William Neuman of The New York Times today does a great job of dissecting a food bribery scandal that emerged when a top ingredient buyer for Kraft Foods was caught taking payoffs from a now-defunct tomato processor, SK Foods. These bribes coupled with falsified testing information allowed tainted food to make it into Kraft products.
The article is interesting from a business perspective and as journalism but for the purposes of this blog what is most interesting is the response from Kraft, which is long and detailed when other companies might have been tempted not to comment.
Renee Zahery, a Kraft spokeswoman, said the company was a victim of SK Foods’ fraud and stressed that there were no health risks in using the moldy paste.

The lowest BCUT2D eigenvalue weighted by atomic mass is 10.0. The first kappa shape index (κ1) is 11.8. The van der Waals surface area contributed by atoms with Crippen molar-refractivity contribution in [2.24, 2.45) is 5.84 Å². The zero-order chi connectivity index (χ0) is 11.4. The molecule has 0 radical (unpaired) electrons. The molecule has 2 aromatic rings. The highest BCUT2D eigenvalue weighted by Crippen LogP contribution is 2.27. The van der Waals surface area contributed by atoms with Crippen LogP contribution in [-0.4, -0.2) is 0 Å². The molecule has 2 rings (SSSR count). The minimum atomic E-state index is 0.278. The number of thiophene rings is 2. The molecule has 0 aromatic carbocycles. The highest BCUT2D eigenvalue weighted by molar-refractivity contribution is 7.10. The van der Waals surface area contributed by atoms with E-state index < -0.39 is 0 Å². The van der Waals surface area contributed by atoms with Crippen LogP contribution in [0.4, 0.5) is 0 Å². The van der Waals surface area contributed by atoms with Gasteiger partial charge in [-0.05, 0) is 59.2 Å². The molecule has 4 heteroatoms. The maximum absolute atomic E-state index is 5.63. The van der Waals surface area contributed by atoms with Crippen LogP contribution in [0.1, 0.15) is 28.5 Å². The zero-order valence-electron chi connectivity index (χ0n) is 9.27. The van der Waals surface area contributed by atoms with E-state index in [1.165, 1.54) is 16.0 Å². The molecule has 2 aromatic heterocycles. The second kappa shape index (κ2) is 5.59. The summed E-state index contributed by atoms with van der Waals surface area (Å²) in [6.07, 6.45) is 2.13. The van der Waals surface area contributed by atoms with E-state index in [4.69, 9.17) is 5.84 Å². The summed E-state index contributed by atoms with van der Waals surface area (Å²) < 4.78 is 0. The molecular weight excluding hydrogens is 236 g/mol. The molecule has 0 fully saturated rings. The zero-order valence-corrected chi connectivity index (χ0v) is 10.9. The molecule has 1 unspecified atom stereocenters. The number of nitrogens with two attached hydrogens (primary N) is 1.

She said that while the company did a variety of tests on the ingredients it used, for mold it relied on the tests by suppliers.
“We do not duplicate those efforts,” Ms. Zahery said in an e-mail exchange. “We take our responsibility for quality seriously and believe the SK Foods situation was an anomaly.”
Another Kraft spokeswoman, Susan Davison, said that in 2007 and 2008, Kraft sent a quality expert to monitor SK Foods’ operations because of other quality concerns, like excessive tomato skins in their products.
Ms. Zahery said that the company tested all its finished products for possible food safety hazards and that no problems were found with products made with SK Foods ingredients.
Kraft's people were up against a wall here and did a good job of giving the company's position, supporting its commitment to safety and getting the message that there were no health risks into their quotes.
One group that might be forced into this mess is the Boy Scouts as Neuman mentioned, really for no reason, that the head of the scheme is an Eagle Scout. I wonder if he had a bad experience with scouting as a kid.